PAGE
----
Rocket Fuel’s bidding strategy is based on the user it is bidding to buy, on an advertiser by advertiser basis. This user might have a low propensity score for advertiser A, but a high one for advertiser B. The bid Rocket Fuel submits for each advertiser is based on the fit of that user to the advertiser, and so it might be a very high bid for one advertiser, but a very low bid for the other.
Given that Rocket Fuel is not only pitching its own advertisers against each other, but also against other DSP suppliers, those advertisers on Rocket Fuel that don’t have a good fit for a user are very unlikely to successfully bid to show advertisements to them.
If Rocket Fuel sees an incredibly high propensity score for a user for a given advertiser, it might bid an incredibly high amount. This sounds scary in some ways – but the point is that Rocket Fuel’s algorithms have become so good at determining propensity that this situation only really occurs where the user is on the tipping point of becoming a customer. A several hundred pounds CPM (cost per thousand) sounds expensive, but is peanuts for one single impression that almost guarantees a sale.
The other consideration with any provider of programmatic advertising is that there is a chain of technologies involved. Not only is Rocket Fuel’s algorithm involved, but it is buying data from a number of sources, it is interacting with ad exchanges who are in turn interacting with publishers, each of which is taking a percentage of the cost of the advertising. If targeting were not effective, the cost to advertise would become very expensive very quickly.
Adage recently wrote about the hidden costs of programmatic buying. The advantage of using a technology like Rocket Fuel is that the targeting is so effective as to make the savings generated more than outweigh the additional technology costs. Yes there are hidden costs, but the hidden savings are even more.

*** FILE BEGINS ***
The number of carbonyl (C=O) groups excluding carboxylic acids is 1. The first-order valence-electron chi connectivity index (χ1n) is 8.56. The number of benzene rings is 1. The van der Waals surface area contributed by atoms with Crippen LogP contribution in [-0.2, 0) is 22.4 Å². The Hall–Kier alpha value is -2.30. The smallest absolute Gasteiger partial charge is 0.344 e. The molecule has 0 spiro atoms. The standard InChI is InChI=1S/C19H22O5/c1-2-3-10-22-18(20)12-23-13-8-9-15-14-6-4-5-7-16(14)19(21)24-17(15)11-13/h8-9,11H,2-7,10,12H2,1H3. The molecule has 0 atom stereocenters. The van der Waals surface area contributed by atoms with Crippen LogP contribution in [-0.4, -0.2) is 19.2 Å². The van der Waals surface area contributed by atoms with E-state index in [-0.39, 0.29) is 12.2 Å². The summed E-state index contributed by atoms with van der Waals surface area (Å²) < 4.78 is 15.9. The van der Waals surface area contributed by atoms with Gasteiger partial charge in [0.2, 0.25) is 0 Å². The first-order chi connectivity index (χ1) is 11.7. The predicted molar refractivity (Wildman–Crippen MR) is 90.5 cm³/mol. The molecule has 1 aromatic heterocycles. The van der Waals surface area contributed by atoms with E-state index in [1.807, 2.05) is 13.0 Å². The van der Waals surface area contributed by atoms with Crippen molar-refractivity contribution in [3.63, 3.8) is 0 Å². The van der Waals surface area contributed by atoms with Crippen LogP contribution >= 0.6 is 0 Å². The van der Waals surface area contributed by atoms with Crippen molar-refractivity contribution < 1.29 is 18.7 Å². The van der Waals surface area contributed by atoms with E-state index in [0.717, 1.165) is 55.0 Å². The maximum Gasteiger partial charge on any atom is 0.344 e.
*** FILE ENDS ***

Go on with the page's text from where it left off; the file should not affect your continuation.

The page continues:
Not all programmatic display advertising providers use this algorithmic buying approach. Many still rely on human controllers who are targeting audiences. However, in our experience, the algorithmic approach to buying advertising inventory is considerably more effective. Despite the inventory itself being more expensive – due to both the eagerness to bid for best inventory (recognised by the algorithm) and the associated technology costs – we still see savings overall on CPA as we need to buy less inventory to reach the best users.
The point about display advertising is that you aren’t buying clicks. If you think of it that way, you are in for a very expensive ride. Display advertising is about putting your brand in front of the right people at the right time, and influencing their future behaviour. This helps drive down the cost of other advertising channels like PPC, where previously-engaged users cost less to acquire (brand keyword searches are generally cheaper to target than generic product-based ones, for example).
The challenge has always been how to get to the right people at the right time. Rocket Fuel help us do that very effectively.
To find out more about how we can run display advertising for your business, get in touch.